1 Lord Iloward of Effingham to Sir R. Cecil, Jan. 1596-1597; Ceil Papers, vol. xxxviii. (IIatfield).

2 Ibid. vol. v. § 6.



few weeks or months have passed ; and now, whilst imparting PREFAtender consolation to the Queen's Secretary on his bereave- Note to ment, the consoler has his eye intent on the weather-tokens LETTER at Court. He knows how much the recent months have increased Cecil's power and influence. He thinks the Secre. 1596-1597.

. tary's greatness to be still on the growing hand, and his gushing affection almost overpowers him. He winds up his letter of condolence thus: “I vow it to God,” he adds, “I thynk none dowth or cane so much love you, as I dow.” 1

Cecil himself seems always to have spoken of his lost wife in terms entirely consonant with those employed by Howard and by Ralegh. The allusions to Lady Cecil in those of his letters which are preserved at Hatfield, commonly occur in his extensive correspondence with her unfortunate brothers. The consolers of 1597, could they have raised a corner of the veil of the years then swiftly speeding onward, would have seen, in Lady Cecil's case, with more than usual clearness, the special force of the expression—'taken from the evil to come.'

One of those allusions is of great, though merely incidental, interest in the biography of Ralegh. George Brooke had written to his brother-in-law, in the January of 1603-only eight months before his execution—a somewhat strange letter, Cecil's reply to which is preserved. That letter shows that Cecil had employed Brooke in some agencies—of which nothing more is apparent, on the face, than that they were in some sort political—and that Brooke mistrusted the extent of Cecil's real confidence in him. It also shows that he was jealous of the greater favour borne, as he thought, by Cecil to their brother, Lord Cobham, with whom at that moment, it would seem, he himself was not on very good terms.? And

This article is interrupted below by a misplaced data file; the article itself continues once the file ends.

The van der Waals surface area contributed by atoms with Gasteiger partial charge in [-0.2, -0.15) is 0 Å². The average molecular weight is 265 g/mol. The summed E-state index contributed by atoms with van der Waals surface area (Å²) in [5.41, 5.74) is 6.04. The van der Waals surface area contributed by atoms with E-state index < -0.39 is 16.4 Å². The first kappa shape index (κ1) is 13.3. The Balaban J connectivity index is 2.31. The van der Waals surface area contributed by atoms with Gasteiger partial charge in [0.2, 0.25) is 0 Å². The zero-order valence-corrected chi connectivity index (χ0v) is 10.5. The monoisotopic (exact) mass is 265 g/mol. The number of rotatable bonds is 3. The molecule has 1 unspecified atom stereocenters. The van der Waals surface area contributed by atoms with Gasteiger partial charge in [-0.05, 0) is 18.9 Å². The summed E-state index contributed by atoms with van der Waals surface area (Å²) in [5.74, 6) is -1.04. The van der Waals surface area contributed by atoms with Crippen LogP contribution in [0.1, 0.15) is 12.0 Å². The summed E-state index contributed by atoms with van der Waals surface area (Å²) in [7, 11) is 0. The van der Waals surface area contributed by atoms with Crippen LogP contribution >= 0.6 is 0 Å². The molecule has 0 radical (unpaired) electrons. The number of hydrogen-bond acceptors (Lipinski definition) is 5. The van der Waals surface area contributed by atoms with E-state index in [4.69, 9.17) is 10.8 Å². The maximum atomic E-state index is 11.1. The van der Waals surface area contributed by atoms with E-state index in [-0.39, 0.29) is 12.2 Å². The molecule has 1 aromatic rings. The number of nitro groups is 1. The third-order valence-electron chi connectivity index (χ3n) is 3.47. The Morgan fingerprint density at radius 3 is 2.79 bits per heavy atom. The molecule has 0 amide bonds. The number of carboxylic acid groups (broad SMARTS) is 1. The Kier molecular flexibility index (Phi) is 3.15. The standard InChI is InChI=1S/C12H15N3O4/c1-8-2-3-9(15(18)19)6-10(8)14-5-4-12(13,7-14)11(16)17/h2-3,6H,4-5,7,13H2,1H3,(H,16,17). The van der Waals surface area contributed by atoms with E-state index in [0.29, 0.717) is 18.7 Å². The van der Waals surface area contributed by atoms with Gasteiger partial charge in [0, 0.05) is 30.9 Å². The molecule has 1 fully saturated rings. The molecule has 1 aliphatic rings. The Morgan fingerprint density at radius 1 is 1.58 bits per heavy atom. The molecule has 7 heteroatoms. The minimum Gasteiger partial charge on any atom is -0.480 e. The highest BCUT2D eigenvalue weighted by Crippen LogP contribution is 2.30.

1 Cecil Papers (Jan. 1596-1597), vol. xxxvii. (Hatfield).

2 This dissension, however, had not usually existed between the brothers. Only a short time before, honest William Lambarde, who was one of the executors of William Lord Cobham-father of the Brookes, — when writing to Lord Burghley about the provisions of Lord Cobham's Will, tells him.



he protests, in somewhat angry words, that his own “metal was as pure as any, howsoever it be valued.” Cecil replies thus :-“ Your care to send me your servant is very welcome, for care is the companion of love. And the dearest bond that ever I was tyed in made me think that I might challenge it; except I could have accused myself to have justly lost it. For the sending to my Lord (Cobham), and not to you, it proceeded of no private indisposition towards you, but from the inwardness of my conversation with my Lord which both our fortunes hath established in this place where we both ordinarily live; as also, this being so far from my esteeming worth inquisition. I made bold with his Lordship to do me the courtesy-rather accidentally than immediately—to advertise me of some circumstances which made my friends carefuller than I was to beat out that, of which for myself, I thank God, I have made my audit; as of all other hopes or fears, but of God's providence. For an answer to your profession to be made of 'as pure a metal as any, howsoever you are valued :' for the first part, Sir, if you remember, from what stock you are a branch,you may conclude that I need no remembrance, being, next yourself, as well able to guess at the mixture as any, when I conceive that if any composition could be purer than other, I had most tryal of it, to my infinite comfort; till God found me fit to be corrected with the privation. For the second part, which concerns your value, I can say no more than this, that the purest gold may be touched with pitch, and so less valuable to those that otherwise would have prized it. That pitch, I mean,-credulity of the practices of malice and envy ; whereof, when you shall make separation, I confess there remains nothing of the solid but that which may attract the best offices of him that never wronged you, but ever resolved to be your assured friend and brother-in-law, R. C."?

that the brothers live on terms exemplarily good. Lambarde's letter is ee
of great and curious interest. (MS. Harl. Ixxxiii. British Museum.)

II.e. the transaction respecting which he had sent to Cobham.
* Cecil Papers, vol. xci. $ 85 (Hatfield).